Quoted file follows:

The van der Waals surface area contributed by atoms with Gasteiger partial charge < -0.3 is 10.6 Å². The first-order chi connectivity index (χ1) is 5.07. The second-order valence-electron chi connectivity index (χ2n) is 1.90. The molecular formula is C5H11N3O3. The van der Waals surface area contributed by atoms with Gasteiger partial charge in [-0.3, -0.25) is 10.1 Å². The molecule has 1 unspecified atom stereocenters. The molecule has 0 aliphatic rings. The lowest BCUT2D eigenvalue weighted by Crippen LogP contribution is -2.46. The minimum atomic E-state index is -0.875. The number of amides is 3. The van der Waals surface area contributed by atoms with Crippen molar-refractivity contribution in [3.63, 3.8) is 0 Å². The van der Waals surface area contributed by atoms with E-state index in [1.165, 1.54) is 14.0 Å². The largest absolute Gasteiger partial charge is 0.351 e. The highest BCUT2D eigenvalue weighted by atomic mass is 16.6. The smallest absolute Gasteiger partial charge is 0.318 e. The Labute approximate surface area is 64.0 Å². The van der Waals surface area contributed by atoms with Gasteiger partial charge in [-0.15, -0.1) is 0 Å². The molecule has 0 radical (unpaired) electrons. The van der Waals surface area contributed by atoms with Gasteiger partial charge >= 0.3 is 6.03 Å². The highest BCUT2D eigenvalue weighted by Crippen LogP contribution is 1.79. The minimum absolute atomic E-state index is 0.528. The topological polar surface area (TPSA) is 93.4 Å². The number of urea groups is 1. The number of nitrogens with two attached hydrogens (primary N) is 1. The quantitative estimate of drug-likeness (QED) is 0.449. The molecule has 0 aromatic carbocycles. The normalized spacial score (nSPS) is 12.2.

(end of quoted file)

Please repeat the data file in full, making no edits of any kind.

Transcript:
The van der Waals surface area contributed by atoms with Gasteiger partial charge < -0.3 is 10.6 Å². The first-order chi connectivity index (χ1) is 5.07. The second-order valence-electron chi connectivity index (χ2n) is 1.90. The molecular formula is C5H11N3O3. The van der Waals surface area contributed by atoms with Gasteiger partial charge in [-0.3, -0.25) is 10.1 Å². The molecule has 1 unspecified atom stereocenters. The molecule has 0 aliphatic rings. The lowest BCUT2D eigenvalue weighted by Crippen LogP contribution is -2.46. The minimum atomic E-state index is -0.875. The number of amides is 3. The van der Waals surface area contributed by atoms with Crippen molar-refractivity contribution in [3.63, 3.8) is 0 Å². The van der Waals surface area contributed by atoms with E-state index in [1.165, 1.54) is 14.0 Å². The largest absolute Gasteiger partial charge is 0.351 e. The highest BCUT2D eigenvalue weighted by atomic mass is 16.6. The smallest absolute Gasteiger partial charge is 0.318 e. The Labute approximate surface area is 64.0 Å². The van der Waals surface area contributed by atoms with Gasteiger partial charge in [-0.15, -0.1) is 0 Å². The molecule has 0 radical (unpaired) electrons. The van der Waals surface area contributed by atoms with Gasteiger partial charge >= 0.3 is 6.03 Å². The highest BCUT2D eigenvalue weighted by Crippen LogP contribution is 1.79. The minimum absolute atomic E-state index is 0.528. The topological polar surface area (TPSA) is 93.4 Å². The number of urea groups is 1. The number of nitrogens with two attached hydrogens (primary N) is 1. The quantitative estimate of drug-likeness (QED) is 0.449. The molecule has 0 aromatic carbocycles. The normalized spacial score (nSPS) is 12.2.